Perceptions & Misperceptions: communication has become a battleground
Here is the text from Sarah's talk at the E-Cigarette Summit at the Royal Society on 15 November 2018:
The veterans of harm reduction will tell you that they’ve seen all this before. Some see it as a battle between absolutism and pragmatism, and that a pragmatic view necessitates the involvement of all parties, including industry.
Others see it as a fight for the vulnerable against powerful commercial interests, and so those interests must be excluded and fought at all costs.
These fundamental differences in what are essentially opinions, have led to a war of words which has spilt into arenas which are accessible to the public, and in particular, to those who are at risk of harm and could benefit the most from harm reduction strategies.
At the moment in the U.K. there are parallel battles going on over illicit drug use and cannabis in particular.
I know very little about cannabis, but I see the same tactics employed – stigmatisation of consumers, inflation of often minimal risks and denial of benefits, plus real harm caused by the criminalisation of an activity which many people find pleasurable and beneficial enough to take their chances with the law.
Much like vapers in countries like Australia and Brazil.
The public, and in particular the consumers of whatever substance is currently under the spotlight, need to be able to trust that the information given to us by public health authorities is accurate and complete.
In the days before the internet there was an inherent trust in health organisations, and few people questioned their motives. But times have changed.
Like never before, the internet has given a global platform to dissenting voices and opposing views. Sometimes this is a force for good, but not always.
Consider where the vocal antivaxxer movement would be today without the internet. Or indeed, Donald Trump.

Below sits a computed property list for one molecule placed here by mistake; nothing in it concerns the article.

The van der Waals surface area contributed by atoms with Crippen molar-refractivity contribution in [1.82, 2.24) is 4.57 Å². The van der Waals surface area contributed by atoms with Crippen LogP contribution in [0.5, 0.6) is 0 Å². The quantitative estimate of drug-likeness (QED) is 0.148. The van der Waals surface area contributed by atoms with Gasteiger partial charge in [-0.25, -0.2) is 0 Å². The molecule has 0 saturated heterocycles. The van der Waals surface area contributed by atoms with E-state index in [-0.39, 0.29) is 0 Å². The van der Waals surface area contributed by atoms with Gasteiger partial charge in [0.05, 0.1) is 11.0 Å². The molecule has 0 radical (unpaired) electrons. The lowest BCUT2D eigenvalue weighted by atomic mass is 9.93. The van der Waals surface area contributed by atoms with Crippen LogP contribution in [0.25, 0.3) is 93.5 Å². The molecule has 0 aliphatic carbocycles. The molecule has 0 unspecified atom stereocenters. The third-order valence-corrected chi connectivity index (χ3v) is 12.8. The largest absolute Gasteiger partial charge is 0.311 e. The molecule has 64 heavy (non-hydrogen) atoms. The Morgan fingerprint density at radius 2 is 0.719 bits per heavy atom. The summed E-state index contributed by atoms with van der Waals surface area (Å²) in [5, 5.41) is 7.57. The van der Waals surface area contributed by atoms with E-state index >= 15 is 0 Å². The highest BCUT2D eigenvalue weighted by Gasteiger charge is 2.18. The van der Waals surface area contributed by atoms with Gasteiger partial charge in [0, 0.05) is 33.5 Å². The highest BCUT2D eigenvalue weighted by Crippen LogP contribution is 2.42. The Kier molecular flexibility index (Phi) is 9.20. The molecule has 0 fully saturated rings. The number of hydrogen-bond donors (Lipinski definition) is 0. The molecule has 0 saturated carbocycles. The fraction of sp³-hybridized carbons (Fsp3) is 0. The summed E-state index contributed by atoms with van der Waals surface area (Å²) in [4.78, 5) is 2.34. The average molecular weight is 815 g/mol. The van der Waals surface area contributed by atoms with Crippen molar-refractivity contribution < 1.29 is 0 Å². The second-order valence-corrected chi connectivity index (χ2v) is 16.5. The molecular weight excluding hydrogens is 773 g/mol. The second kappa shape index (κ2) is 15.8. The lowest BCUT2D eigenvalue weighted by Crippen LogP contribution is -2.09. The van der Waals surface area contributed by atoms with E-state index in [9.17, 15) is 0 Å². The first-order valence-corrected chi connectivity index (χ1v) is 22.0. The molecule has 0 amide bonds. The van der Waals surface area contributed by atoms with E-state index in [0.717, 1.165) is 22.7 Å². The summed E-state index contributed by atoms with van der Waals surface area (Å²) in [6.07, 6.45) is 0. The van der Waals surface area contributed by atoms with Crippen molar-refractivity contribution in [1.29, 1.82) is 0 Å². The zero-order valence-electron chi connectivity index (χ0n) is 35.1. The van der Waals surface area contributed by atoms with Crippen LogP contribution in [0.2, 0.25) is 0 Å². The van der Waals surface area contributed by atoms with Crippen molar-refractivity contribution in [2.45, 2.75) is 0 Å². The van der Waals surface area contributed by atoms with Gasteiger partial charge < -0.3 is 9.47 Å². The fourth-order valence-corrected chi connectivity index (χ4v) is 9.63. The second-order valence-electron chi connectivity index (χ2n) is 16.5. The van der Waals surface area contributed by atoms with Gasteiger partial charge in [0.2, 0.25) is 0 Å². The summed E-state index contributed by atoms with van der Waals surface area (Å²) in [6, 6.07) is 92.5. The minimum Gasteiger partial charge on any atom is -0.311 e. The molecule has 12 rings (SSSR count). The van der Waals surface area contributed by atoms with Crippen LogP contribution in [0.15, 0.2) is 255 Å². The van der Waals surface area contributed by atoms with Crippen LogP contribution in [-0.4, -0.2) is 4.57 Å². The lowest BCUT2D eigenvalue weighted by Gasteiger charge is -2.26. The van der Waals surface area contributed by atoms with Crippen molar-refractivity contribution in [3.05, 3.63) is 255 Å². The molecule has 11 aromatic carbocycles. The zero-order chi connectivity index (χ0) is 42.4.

On the good side though, it is now easier than ever before to scrutinise evidence and commentary and highlight any failings – if you have the time and energy to do so.
However, because most people don’t have those resources, what this abundance of information has led to is confusion and mistrust.
When people distrust the information they’re given they tend to stick with the status quo, even if they know that what they’re doing (or not doing) is harmful. This much should be obvious since we’re all human.
But what happens when in order to discourage the use of a product, evidence is …shall we say…selectively presented?
We can look to America for an example of this.
For years, public health groups there have been demonising vaping by amplifying possible harmful effects and largely ignoring the benefits for smokers, and then using that imbalanced view to call for a political agenda of far greater restriction.
Despite this, the vape industry continued to grow, smoking continued to decline as smokers switched to vapour products, and kids continued to experiment but not become regular users in significant numbers.
Then, about a year ago The public health focus turned to a product called Juul, a high tech pod system which is sleek, discreet and simple to use.
Unfortunately, those features apparently appeal to kids as much as adults. Who’d have guessed that the adult and young of the same species could like the same things.
What followed was an epidemic of panic.
Almost as one, health departments and organisations across the states turned their sights on Juul. They were rarely out of the news for months. We were told that they were marketing to kids. That flavours are clearly for kids (adults don’t need them apparently).
Several complaints were filed by parents alleging that Juul had addicted their offspring. Even from a viewpoint several thousand miles away, the media hysteria over Juul appeared to reach fever pitch.
Not wishing to be left out, the FDA chimed in with ever more hyperbolic claims of, in Scott Gottlieb’s words, a “tragic epidemic of nicotine use among kids” and threats of extinction if the vapour industry doesn’t come up with a solution.
So, what happened in the real world whilst all this anti-Juul rhetoric was going on? Juul’s estimated value saw a stratospheric increase in the space of just a few months.
Of course, If you’re in the business of advertising to kids, having your product perceived as dangerous and frowned upon by the grown ups in the government would be the perfect hook to appeal to their risk taking and rebellious natures.
You could almost believe it was a clever double bluff by Gottlieb to popularise the safer alternative by demonising it, but apparently not.
In response to an apparent, and if true, perhaps predictable increase in youth vaping, the FDA now intends to impose further restrictions. In Gottlieb’s words, “in light of growing youth use, we may have to narrow the off ramp for adults, to close the on ramp for kids”
Tobacco stocks soared on the news of the regulatory obliteration of the competition. Juul responded by committing corporate suicide.
Compare this to the UK situation where vaping is treated as an opportunity not a threat, and vapers as allies in the effort to reduce the harm of smoking and not as enemies.